For more than a century, Harvard has enjoyed a valuable perk along the banks of the Charles River: full private access to the waterfront at its two historic boathouses, where rowers can launch boats without interference from the general public.
But a nonprofit environmental group says it’s time for that special treatment to end.
The Charles River Watershed Association is urging the state to make Harvard go back to the drawing board on its plans to refurbish the sloped wooden decks at the Newell and Weld boathouses — which were built at the turn of the 20th century and are home to the men’s and women’s crew teams — and find a way to let people other than Harvard students and personnel use those sections of riverfront property.
Harvard, meanwhile, wants to keep its private swath of the Charles, and is offering to help fund a public dock elsewhere at the river’s edge in exchange.
At the crux of the argument from the watershed association is a state law called the Massachusetts Public Waterfront Act, or Chapter 91, which requires that the waterfront be accessible to the public for walking, fishing, and other activities, and “that private uses of tidelands and waterways serve a proper public purpose.”
Harvard will require approval from the Department of Environmental Protection of a Chapter 91 license to proceed with its plans to rehab its docks, a project that is part of a major renovation of the boathouses, already underway.
“Our request is very straightforward. We ask that the DEP require that Harvard provide access to the riverfront on each of these sites,” Jen Ryan, CRWA deputy director for advocacy, said at a hearing Thursday, adding that doing so is “reasonable and consistent with the law.”
The association has not advocated for specific changes to Harvard’s plans at its buildings, which call for reconstructing their large, sloped decks that protrude into the river. But the group and others said the approval process is an opportunity for the state to bring Harvard into compliance with the law, and want officials to withhold a license until the college integrates public access.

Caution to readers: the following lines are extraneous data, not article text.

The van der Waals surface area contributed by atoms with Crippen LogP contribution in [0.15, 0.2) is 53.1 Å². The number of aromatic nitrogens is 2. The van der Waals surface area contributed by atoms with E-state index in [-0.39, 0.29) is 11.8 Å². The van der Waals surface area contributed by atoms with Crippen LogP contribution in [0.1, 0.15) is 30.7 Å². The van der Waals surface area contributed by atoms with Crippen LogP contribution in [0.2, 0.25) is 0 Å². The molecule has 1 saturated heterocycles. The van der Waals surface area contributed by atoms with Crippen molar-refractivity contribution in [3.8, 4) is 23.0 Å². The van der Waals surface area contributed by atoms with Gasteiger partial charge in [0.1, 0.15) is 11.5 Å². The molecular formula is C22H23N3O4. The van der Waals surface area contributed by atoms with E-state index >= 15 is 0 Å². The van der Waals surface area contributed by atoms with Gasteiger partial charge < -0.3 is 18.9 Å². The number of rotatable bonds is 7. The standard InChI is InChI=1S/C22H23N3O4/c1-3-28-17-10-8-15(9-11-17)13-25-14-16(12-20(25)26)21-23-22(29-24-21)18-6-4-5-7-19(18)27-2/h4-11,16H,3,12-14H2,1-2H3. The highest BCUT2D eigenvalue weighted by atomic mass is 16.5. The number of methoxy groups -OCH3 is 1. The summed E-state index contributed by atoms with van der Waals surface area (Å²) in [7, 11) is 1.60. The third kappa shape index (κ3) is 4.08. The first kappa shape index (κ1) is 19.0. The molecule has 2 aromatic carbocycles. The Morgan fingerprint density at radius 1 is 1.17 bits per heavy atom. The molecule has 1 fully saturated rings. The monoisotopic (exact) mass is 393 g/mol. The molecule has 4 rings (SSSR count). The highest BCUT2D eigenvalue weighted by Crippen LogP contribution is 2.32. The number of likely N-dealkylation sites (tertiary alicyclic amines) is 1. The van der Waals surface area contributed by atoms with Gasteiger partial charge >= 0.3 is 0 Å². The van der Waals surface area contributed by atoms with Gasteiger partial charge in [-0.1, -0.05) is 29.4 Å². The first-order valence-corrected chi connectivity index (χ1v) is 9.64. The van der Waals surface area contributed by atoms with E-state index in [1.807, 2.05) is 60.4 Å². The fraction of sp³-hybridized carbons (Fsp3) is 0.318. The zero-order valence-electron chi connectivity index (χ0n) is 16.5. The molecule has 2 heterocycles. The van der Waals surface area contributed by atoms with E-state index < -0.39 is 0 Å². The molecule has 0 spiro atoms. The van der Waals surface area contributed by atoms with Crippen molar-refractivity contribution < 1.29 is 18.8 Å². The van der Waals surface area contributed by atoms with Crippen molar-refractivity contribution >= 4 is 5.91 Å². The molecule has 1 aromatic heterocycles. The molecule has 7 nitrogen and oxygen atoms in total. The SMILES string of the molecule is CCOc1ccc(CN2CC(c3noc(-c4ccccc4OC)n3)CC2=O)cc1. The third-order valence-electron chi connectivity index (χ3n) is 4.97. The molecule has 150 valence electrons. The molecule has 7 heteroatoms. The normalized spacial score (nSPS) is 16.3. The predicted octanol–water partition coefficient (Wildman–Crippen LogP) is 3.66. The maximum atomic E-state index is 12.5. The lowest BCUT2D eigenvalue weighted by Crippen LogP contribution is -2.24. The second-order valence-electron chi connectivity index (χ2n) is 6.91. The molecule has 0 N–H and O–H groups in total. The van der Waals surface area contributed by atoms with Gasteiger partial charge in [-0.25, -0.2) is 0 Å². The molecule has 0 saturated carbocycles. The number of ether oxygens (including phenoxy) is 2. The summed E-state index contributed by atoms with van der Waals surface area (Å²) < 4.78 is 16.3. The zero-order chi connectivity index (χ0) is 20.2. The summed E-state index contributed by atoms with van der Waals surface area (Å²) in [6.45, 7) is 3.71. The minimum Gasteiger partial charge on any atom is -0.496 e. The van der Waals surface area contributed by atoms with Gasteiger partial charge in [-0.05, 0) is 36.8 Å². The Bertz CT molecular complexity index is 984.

At the hearing, representatives from Harvard said the university believes its arrangement with the state is necessary to restrict public access to the docks, which are only accessible via the private boathouses, in order to safeguard its collection of valuable boating equipment and keep people from entering student locker rooms and bathrooms housed there.
What’s more, they said that both Harvard and the Department of Conservation and Recreation, which manages the public land, considered finding alternative ways for the public to access the water on that property, but decided against it due to the severe slope of the shore, the abundance of vegetation nearby, and the close quarters with the Anderson Memorial Bridge.
“After reviewing these concepts, the two organizations realize that the shoreline at these sites is not really conducive to pedestrian access,” Stephanie Kruel, a representative of the design firm VHB, which is working with Harvard, said at the hearing.
“The University’s renewal of the Weld and Newell Boathouses enables restoration, repairs, safety and accessibility upgrades to facilities that have reached the end of their useful life, and improves the adjacent Charles River landscape,” a Harvard spokesperson said in a statement.
Instead, Harvard has offered to go a different route: In conversations with DCR officials, Harvard proposed helping to pay for a public dock about a mile away from the Newell Boathouse at Christian Herter Park. The dock, which was outlined in an earlier DCR master planning process, would be open to the public as well as to area high school rowers. The representatives did not say how much money Harvard would contribute to the project, or for how long.
To some, that sounds like a fair deal.
“I can tell you that this high school boathouse is an asset that’s much needed along the river,” said Tom Pounds, who identified himself at Thursday’s hearing as a member of the local rowing community. “I think this would be a terrific outcome for the public and for the community.”
But the CRWA’s view is that Harvard should not be allowed to have exclusive use of its swath of riverbed, and dismissed its concerns about letting the general public get too close to its facilities.
“It can be done,” Ryan said in an interview. She pointed as an example to the boathouse run by the nonprofit club Community Rowing in Brighton, which was built to both allow its private rowing operations and accommodate visitors who simply want to stroll along the water.
“That is a building that gets locked and closed to protect their boats, but they have found a way to do it where there is also complete public access, so you can walk along the river or you can walk down to the dock if you want,” she said.
Members of the public are invited to submit written comments online through Nov 8, after which the DEP will make a decision about the license.